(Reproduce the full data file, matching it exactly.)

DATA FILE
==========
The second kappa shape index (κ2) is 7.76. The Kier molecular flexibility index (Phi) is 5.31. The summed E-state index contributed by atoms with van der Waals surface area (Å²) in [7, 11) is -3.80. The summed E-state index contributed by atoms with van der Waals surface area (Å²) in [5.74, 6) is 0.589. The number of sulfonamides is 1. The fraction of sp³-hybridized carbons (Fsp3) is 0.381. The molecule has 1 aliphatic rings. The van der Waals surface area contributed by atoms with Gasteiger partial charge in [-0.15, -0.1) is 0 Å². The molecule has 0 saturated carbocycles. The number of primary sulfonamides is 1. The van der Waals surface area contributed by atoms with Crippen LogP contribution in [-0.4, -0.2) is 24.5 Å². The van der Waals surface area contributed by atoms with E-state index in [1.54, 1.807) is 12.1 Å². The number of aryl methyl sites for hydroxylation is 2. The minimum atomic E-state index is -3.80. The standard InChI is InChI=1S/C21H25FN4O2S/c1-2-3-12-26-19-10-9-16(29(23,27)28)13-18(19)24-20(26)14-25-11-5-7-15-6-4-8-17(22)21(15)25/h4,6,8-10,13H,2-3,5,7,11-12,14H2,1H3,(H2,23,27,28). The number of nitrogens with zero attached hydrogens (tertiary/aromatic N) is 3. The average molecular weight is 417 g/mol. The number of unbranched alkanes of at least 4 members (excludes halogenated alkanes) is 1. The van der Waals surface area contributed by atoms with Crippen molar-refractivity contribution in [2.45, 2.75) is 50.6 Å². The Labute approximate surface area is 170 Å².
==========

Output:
The second kappa shape index (κ2) is 7.76. The Kier molecular flexibility index (Phi) is 5.31. The summed E-state index contributed by atoms with van der Waals surface area (Å²) in [7, 11) is -3.80. The summed E-state index contributed by atoms with van der Waals surface area (Å²) in [5.74, 6) is 0.589. The number of sulfonamides is 1. The fraction of sp³-hybridized carbons (Fsp3) is 0.381. The molecule has 1 aliphatic rings. The van der Waals surface area contributed by atoms with Gasteiger partial charge in [-0.15, -0.1) is 0 Å². The molecule has 0 saturated carbocycles. The number of primary sulfonamides is 1. The van der Waals surface area contributed by atoms with Crippen LogP contribution in [-0.4, -0.2) is 24.5 Å². The van der Waals surface area contributed by atoms with E-state index in [1.54, 1.807) is 12.1 Å². The number of aryl methyl sites for hydroxylation is 2. The minimum atomic E-state index is -3.80. The standard InChI is InChI=1S/C21H25FN4O2S/c1-2-3-12-26-19-10-9-16(29(23,27)28)13-18(19)24-20(26)14-25-11-5-7-15-6-4-8-17(22)21(15)25/h4,6,8-10,13H,2-3,5,7,11-12,14H2,1H3,(H2,23,27,28). The number of nitrogens with zero attached hydrogens (tertiary/aromatic N) is 3. The average molecular weight is 417 g/mol. The number of unbranched alkanes of at least 4 members (excludes halogenated alkanes) is 1. The van der Waals surface area contributed by atoms with Crippen molar-refractivity contribution in [2.45, 2.75) is 50.6 Å². The Labute approximate surface area is 170 Å².